ECHR ruled against Spain in 9 out of 10 cases in 2018

Russia, Turkey, and Ukraine are the countries with the most convictions for human rights violations

The European Court of Human Rights (ECHR) ruled against Spain in 9 of the 10 sentences related to the country that it issued last year. This is according to the yearly report unveiled by the Strasbourg court at a press conference on Thursday. Among the articles of the European Convention that Spain has violated are that of inhuman and degrading treatment, the right to a fair trial, the right to privacy and family life, freedom of expression, and the absence of an effective enquiry.

Russia, Turkey, Ukraine, Romania, and Hungary top the list of countries most frequently judged by this Court with at least one violation of the European Convention. From these five countries come "87% of the priority requests that were dealt with in 2018," said Guido Raimondi, President of the Court. "It is important to note that the requests that come from Russia, Romania, and Hungary are related to conditions of detention and, as far as Turkey is concerned, with illegal arrests," said Raimondi.

Together with Italy, these countries also account for most of the 4,051 pending cases to be seen by the Court. The ECHR has 279 outstanding requests from Spain, including those related to the referendum held on October 1st: Strasbourg still has not resolved any of the complaints for the Catalan case.

The arrival of complex cases or those that raise new issues is the main challenge that the Strasbourg Court of Human Rights says it is facing. President Raimondi said that when these circumstances occur, the committee that studies and judges them cannot consist of only three magistrates, but that these cases must be dealt with by a larger team. In these situations, Raimondi has set the committee size at seven magistrates.

The President of the Tribunal also stressed the importance of the principle of subsidiarity to which countries must respond. "States must take their work seriously and guarantee internal respect for the European Convention on Human Rights," he concluded.

Rulings against Spain

The trial against Basque leader Arnaldo Otegui, the burning of a photograph of the king, and the expulsion of two Moroccans were some of the most notable ECHR rulings against Spain last year, according to the CNA.

In March 2018, the ECHR did not see incitement to hatred in the burning of photos of King Juan Carlos and his wife by two young people on September 13, 2007 in Girona’s Plaça del Vi. The judges considered that the action, carried out by Enric Stern and Jaume Roura to protest the visit of the then monarch to the city, was protected by the young men's right to freedom of expression and thought and that, therefore, this right was violated.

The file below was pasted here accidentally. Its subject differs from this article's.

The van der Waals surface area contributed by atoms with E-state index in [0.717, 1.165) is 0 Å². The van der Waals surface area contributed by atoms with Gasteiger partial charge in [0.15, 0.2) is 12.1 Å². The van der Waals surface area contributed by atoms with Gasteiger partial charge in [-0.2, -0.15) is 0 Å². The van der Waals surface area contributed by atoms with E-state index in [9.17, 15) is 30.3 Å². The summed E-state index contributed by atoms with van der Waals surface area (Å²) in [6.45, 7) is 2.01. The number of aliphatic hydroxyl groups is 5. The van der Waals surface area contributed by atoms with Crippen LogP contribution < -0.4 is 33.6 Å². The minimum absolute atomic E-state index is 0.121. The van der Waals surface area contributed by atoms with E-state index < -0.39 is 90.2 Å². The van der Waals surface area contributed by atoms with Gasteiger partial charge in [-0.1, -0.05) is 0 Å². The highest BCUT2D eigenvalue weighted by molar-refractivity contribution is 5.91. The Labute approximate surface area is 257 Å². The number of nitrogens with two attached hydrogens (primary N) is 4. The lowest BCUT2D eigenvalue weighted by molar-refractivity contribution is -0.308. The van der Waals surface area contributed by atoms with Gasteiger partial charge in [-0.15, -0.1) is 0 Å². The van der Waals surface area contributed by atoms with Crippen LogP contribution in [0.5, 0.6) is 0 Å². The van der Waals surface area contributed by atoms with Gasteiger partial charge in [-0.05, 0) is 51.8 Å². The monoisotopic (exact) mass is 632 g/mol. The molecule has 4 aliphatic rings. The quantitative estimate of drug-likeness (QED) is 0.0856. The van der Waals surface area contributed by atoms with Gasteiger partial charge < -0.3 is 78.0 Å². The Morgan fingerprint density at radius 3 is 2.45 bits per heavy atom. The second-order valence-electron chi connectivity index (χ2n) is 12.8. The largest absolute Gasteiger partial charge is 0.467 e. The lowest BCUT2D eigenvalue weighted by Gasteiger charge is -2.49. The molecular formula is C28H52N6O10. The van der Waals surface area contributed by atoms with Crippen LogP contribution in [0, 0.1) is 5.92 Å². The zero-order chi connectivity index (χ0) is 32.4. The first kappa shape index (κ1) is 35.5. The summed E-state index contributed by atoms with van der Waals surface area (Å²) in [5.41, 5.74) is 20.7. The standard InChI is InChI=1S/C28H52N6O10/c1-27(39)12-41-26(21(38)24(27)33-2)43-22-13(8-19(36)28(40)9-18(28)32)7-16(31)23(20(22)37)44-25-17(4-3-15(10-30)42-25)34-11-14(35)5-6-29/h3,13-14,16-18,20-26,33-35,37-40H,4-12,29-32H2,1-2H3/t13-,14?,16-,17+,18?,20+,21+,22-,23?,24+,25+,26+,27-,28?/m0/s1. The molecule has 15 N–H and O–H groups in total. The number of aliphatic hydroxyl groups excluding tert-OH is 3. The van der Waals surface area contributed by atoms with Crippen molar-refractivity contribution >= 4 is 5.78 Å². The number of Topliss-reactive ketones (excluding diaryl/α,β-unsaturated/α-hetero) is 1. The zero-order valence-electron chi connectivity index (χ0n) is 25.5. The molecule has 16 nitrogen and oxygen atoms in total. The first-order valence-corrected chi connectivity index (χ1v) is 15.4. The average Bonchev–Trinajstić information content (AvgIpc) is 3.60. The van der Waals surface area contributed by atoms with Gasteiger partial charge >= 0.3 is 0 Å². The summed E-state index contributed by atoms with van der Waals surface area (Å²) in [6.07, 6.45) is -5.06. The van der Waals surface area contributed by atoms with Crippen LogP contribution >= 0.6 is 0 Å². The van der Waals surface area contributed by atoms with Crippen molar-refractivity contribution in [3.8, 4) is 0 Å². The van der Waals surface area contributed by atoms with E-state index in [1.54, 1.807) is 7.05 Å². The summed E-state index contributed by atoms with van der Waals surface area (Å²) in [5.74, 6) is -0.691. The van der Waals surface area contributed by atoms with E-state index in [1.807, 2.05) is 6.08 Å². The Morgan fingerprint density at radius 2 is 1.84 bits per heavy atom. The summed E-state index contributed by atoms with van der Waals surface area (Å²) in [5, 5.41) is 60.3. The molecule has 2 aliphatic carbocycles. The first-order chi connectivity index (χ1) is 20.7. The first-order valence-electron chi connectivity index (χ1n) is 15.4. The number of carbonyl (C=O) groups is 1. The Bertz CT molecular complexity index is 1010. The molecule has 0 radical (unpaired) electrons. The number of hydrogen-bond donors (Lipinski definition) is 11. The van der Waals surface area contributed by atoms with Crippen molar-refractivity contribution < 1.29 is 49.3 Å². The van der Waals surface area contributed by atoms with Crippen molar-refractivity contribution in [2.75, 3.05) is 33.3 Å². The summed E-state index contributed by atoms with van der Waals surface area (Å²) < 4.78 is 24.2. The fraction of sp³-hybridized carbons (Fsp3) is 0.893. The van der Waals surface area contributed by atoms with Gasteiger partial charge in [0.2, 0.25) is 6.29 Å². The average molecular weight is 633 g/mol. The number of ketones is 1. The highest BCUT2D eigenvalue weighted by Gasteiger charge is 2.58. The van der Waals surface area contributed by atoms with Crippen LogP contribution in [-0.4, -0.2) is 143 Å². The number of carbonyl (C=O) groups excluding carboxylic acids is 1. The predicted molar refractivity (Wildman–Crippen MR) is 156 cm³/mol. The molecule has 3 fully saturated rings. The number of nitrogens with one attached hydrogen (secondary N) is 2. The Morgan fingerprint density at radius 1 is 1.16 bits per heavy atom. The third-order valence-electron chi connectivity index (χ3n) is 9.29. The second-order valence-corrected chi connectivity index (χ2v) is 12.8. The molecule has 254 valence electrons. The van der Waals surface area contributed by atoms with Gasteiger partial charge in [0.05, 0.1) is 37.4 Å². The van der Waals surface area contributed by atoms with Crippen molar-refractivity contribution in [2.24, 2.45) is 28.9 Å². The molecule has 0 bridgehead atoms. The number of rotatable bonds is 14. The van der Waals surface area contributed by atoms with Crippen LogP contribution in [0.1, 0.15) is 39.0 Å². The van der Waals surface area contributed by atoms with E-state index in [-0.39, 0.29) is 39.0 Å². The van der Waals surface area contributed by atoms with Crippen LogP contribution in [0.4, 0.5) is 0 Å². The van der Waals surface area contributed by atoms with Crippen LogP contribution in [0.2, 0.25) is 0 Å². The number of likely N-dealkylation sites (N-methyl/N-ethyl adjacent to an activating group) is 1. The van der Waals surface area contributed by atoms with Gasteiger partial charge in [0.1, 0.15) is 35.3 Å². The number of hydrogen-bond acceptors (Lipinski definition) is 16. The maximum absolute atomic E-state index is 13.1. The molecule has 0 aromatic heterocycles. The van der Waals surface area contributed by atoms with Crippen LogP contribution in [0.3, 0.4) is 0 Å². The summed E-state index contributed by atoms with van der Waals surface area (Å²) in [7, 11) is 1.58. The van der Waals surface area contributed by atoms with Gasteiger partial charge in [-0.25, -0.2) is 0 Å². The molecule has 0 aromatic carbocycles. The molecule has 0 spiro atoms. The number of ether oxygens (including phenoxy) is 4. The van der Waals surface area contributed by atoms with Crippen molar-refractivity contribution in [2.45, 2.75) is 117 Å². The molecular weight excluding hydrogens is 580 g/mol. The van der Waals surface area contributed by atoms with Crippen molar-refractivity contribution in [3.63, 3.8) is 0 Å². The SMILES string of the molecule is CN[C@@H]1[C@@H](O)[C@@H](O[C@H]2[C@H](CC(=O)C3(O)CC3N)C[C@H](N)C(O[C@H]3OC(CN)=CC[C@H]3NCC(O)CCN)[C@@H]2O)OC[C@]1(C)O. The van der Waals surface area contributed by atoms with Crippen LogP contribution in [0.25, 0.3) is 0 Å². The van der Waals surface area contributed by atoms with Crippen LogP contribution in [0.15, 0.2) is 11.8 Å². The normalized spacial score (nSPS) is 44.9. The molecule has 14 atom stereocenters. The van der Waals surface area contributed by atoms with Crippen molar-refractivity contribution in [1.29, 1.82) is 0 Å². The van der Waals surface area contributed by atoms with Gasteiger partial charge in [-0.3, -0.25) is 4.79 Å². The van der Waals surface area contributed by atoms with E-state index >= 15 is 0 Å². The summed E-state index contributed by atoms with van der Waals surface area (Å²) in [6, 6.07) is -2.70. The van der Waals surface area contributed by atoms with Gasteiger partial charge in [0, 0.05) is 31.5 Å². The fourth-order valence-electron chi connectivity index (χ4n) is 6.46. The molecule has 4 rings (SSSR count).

In November, Strasbourg ruled in favor of Otegi and four more plaintiffs, ruling that the National Court had violated their right to a fair trial. The court determined that their right "to a fair trial" was violated when they were tried and sent to prison for the Bateragune case. The five plaintiffs alleged that the magistrates of Madrid’s National Court who judged them were not impartial in their opinion. For this case Otegi was sentenced to 10 years in prison plus 10 of disqualification, which the Supreme Court lowered to six and a half years.

At the end of the year, Strasbourg also ruled against the expulsion of two Moroccans residing in Catalonia, finding that the Spanish authorities had failed to examine the nature and seriousness of the crimes committed. Thus, they believed that their rights had been violated by not taking "into consideration" the plaintiffs' residence time and family, social, and cultural ties in Spain and in Morocco when they ordered the expulsion.

The October 1st case

During the annual press conference to present the results of the court's activity, the president of the ECHR, Guido Raimondi, refused to say whether there are "risks" that Spain is infringing on fundamental rights.

With regard to the pre-trial imprisonment of the pro-independence politicians and the willingness of the defenses to take their cases all the way to Strasbourg, Raimondi merely said that although the court has open cases related to Spain, it cannot "draw any general conclusion regarding the situation of democracy in Spain". "We have many cases, and we are waiting for the court's response," he added.

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